pose better. But Sunday afternoon itself came 
not more regularly to the Bagsburys than did 
Jack Dorlin, and having told himself that what- 
ever else Dick thought of him she must not 
have a chance to think that he was sulky, he 
was now turning the Bagsburys' corner just at 
his accustomed time. He could see clearly that 
he should have come when he would have had 



Good Intentions 213 

more chance of seeing Dick alone, people 
were sure to be dropping in to-day, and when 
he came opposite the steps he felt a boyish 
impulse to walk straight by. He hesitated a 
moment, in a pitiable state of indecision, then 
walked resolutely up the steps. 

Simultaneously with his ringing the bell, 
Dick opened the door. 

" I saw you coming," she explained, and there 
was something so impossibly innocent in her 
smile that Jack wondered if she had not also 
seen him trying to make up his mind whether 
he would come or not. 

" Come into the library," she went on. " I'm 
all alone just now. The others will be back 
soon, though, I think." 

The library was cool and dim, a grateful re- 
lief after the burning glare of the street, and 
Dick dropped lazily on the big sofa where they 
had sat last Wednesday evening; there was 
also the same expectation of an interruption 
from John Bagsbury. Altogether no circum- 
stances could have been more favorable to the 
immediate carrying out of Jack's intention than 
these. 

" I've come round, Dick, to say what I tried 



214 The Banker and the Bear 

to say the other night. I fancy you have already 
answered me ; but I want to tell you all there 
is to tell, and I want to be sure that we both 
understand. I think we owe each other that." 

Jack had composed that introduction on the 
way over, and had decided that it would do. It 
was clear and dignified, and there was an under- 
current of pathos which modified its admirable 
reserve. But now that the time had come, he 
did not say it. Sitting close beside Dick on the 
sofa, he wondered how he could have thought 
seriously of speaking such idiocy as that. What 
he really said was : 

" How do you keep this room so cool ? It's 
been witheringly hot outside for the last three 
days." 

Then he asked himself why he would be such 
an ass; Dick could see right through him, he 
knew, and she was laughing at him. He looked 
at her. Except for the tell-tale corner of her 
mouth, her face was intensely solemn ; but that 
lurking dimple completely disconcerted Jack. 
He might be a great fool, but she ought not 
to make fun of him like this.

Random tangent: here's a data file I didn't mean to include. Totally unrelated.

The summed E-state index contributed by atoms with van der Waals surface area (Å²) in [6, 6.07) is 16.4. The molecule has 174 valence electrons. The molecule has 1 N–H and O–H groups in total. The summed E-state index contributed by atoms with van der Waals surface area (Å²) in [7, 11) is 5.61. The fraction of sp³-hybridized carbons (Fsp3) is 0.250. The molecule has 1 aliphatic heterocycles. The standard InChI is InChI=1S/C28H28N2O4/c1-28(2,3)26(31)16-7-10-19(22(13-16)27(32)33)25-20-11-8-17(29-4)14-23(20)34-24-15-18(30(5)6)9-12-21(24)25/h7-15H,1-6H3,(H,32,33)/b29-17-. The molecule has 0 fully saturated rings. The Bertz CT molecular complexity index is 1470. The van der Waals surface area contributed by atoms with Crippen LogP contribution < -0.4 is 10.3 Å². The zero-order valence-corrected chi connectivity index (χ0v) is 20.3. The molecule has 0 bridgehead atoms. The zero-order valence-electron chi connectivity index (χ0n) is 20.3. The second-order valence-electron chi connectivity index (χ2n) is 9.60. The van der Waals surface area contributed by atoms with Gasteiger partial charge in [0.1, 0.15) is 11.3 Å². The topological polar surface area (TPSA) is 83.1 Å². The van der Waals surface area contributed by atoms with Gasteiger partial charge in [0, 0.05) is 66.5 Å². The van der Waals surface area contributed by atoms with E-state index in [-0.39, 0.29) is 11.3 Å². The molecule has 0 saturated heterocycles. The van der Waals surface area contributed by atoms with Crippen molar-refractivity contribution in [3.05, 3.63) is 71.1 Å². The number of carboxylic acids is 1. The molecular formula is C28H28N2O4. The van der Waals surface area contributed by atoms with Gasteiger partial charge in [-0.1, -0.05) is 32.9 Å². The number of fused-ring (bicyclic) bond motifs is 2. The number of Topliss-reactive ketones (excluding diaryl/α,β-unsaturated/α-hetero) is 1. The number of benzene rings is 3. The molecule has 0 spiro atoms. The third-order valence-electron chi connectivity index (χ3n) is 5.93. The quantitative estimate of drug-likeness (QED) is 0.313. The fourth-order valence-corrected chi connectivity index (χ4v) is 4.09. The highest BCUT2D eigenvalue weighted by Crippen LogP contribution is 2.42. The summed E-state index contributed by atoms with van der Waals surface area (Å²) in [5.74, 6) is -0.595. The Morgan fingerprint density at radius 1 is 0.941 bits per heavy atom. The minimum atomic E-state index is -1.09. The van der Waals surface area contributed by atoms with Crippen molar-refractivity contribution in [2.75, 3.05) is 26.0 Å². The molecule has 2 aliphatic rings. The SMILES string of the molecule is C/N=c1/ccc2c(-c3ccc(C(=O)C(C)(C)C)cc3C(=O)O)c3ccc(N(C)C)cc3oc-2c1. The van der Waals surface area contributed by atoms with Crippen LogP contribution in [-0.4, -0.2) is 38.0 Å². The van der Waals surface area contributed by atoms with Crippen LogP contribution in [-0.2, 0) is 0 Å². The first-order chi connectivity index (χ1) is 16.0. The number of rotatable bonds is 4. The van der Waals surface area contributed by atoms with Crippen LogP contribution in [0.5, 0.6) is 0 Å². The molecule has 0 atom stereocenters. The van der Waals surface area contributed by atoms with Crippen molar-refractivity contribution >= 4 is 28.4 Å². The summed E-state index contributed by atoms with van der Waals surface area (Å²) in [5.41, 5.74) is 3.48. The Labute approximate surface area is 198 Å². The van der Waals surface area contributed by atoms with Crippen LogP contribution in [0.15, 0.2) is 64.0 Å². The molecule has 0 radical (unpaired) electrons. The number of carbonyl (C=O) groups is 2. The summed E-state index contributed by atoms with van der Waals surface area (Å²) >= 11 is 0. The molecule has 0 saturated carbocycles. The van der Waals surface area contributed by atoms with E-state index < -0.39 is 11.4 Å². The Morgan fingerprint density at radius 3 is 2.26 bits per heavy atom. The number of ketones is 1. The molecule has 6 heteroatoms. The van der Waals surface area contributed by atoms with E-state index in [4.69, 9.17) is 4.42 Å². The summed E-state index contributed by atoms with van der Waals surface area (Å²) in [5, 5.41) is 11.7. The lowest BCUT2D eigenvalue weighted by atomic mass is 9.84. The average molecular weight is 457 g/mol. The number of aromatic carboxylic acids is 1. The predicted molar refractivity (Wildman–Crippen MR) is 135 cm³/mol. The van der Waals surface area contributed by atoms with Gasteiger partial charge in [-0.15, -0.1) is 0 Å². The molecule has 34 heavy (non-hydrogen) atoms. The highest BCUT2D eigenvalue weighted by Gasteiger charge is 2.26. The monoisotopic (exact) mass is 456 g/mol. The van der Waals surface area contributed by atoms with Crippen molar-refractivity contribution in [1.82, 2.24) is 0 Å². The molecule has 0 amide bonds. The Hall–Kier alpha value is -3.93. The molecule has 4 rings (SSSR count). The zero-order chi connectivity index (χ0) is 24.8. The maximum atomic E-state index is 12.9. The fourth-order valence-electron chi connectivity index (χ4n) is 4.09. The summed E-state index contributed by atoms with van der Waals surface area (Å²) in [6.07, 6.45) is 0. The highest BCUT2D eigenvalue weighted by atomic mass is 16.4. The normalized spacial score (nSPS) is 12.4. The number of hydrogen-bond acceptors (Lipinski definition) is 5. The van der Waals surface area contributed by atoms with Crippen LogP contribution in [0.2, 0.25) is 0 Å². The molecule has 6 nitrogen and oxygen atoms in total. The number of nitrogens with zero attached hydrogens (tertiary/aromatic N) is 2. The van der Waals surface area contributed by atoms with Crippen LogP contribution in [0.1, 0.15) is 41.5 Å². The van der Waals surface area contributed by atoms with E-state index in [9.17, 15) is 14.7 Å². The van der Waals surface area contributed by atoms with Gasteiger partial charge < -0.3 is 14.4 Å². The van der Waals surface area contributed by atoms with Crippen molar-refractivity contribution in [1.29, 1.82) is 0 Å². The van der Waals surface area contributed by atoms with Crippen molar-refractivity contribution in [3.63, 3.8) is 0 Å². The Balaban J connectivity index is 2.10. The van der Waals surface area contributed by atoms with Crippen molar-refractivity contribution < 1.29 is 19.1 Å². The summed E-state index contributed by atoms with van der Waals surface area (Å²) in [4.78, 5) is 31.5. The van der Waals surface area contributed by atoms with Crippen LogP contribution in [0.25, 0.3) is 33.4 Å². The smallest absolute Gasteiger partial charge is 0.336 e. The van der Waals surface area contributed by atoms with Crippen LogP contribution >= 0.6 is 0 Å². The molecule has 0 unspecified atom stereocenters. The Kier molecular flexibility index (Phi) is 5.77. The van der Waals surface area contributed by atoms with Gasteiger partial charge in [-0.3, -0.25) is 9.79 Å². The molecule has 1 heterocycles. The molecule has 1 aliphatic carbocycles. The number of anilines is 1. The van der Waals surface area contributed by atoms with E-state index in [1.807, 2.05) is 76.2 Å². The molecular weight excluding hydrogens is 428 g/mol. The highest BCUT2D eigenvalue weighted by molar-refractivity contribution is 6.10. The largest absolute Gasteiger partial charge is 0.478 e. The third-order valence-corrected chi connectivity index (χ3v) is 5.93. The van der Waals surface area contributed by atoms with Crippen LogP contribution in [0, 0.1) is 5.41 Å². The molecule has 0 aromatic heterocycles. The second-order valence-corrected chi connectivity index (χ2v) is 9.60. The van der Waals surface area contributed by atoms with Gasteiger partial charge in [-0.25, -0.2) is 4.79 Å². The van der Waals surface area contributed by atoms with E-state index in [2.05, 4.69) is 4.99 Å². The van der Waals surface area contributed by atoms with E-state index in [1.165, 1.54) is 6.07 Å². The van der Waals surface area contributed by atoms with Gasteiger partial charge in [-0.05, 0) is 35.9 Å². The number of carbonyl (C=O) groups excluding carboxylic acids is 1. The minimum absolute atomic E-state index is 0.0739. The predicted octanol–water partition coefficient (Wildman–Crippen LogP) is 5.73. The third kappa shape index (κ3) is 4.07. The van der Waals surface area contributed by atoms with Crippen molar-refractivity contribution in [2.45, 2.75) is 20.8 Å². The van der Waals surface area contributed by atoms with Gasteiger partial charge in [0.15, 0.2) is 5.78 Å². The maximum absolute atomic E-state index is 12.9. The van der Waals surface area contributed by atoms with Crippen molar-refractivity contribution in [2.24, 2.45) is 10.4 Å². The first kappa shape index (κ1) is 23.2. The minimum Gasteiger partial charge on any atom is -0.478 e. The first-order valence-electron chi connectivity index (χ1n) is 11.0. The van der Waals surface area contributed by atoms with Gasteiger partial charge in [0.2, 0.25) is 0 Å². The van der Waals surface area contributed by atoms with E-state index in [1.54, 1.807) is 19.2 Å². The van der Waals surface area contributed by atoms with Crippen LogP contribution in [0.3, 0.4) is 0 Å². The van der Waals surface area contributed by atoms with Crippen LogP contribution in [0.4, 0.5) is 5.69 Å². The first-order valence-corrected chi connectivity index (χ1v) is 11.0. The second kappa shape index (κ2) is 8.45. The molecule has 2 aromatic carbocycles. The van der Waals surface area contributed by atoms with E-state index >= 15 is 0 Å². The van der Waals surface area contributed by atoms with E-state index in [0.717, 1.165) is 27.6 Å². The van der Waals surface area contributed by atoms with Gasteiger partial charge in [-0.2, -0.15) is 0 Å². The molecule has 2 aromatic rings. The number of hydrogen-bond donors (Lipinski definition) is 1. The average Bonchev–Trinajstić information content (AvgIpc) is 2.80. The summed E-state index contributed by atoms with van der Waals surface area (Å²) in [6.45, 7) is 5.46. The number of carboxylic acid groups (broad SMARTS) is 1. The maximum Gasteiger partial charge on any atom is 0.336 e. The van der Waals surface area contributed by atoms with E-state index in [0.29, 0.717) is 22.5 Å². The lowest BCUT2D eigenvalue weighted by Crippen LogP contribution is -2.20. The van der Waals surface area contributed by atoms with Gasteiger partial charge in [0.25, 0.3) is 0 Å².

" How has it been going down at the bank ? " 
she asked. 



Good Intentions 215 

" Badly. They've been losing money." This 
was going from bad to worse. Nothing was 
further from his intention than to say something 
facetious, but he went on : " They think that 
I'm worth fifteen dollars a week, and as I figure 
it, they've lost about six dollars and a quarter 
since Thursday morning by that arrangement." 

" I'm glad you came," said Dick. "I wanted 
to talk with you about the bank. Poor John's 
having a hard time. Mr. Cartwright and Mr. 
Meredith have just bought a lot of stock, and 
they were scared by the story in the paper this 
morning. John's afraid they'll make a great 
disturbance, and try to sell their stock. That 
would give people a rather unfavorable im- 
pression of the condition the bank was in, 
you see." 

So it seemed that, though the bodily presence 
of John Bagsbury could not interrupt him, the 
alert spirit of John Bagsbury was able to inter- 
fere quite as successfully. Dick went on to tell 
him what she knew, and all she had guessed, 
of John's difficulties. At first Jack listened 
patiently, and waited for her to finish so that 
he could take the conversation back to where 
he wanted it ; but never for long could he resist 



216 The Banker and the Bear 

the spell of her enthusiasm, he would take to 
mathematics to-morrow, if she should develop a 
sudden liking for cubic curves, and soon he 
was asking eager questions, and hazarding wild 
speculations upon the probable course of events 
for the next two or three days. 

While they were talking, there came to Jack 
an idea that almost amounted to inspiration. 
It struck him so suddenly as to suspend his 
speech right in the middle of a sentence, and 
he gloated over it in silence, wondering why he 
had not thought sooner of a thing so obvious, 
so easy, and so entirely satisfactory. He would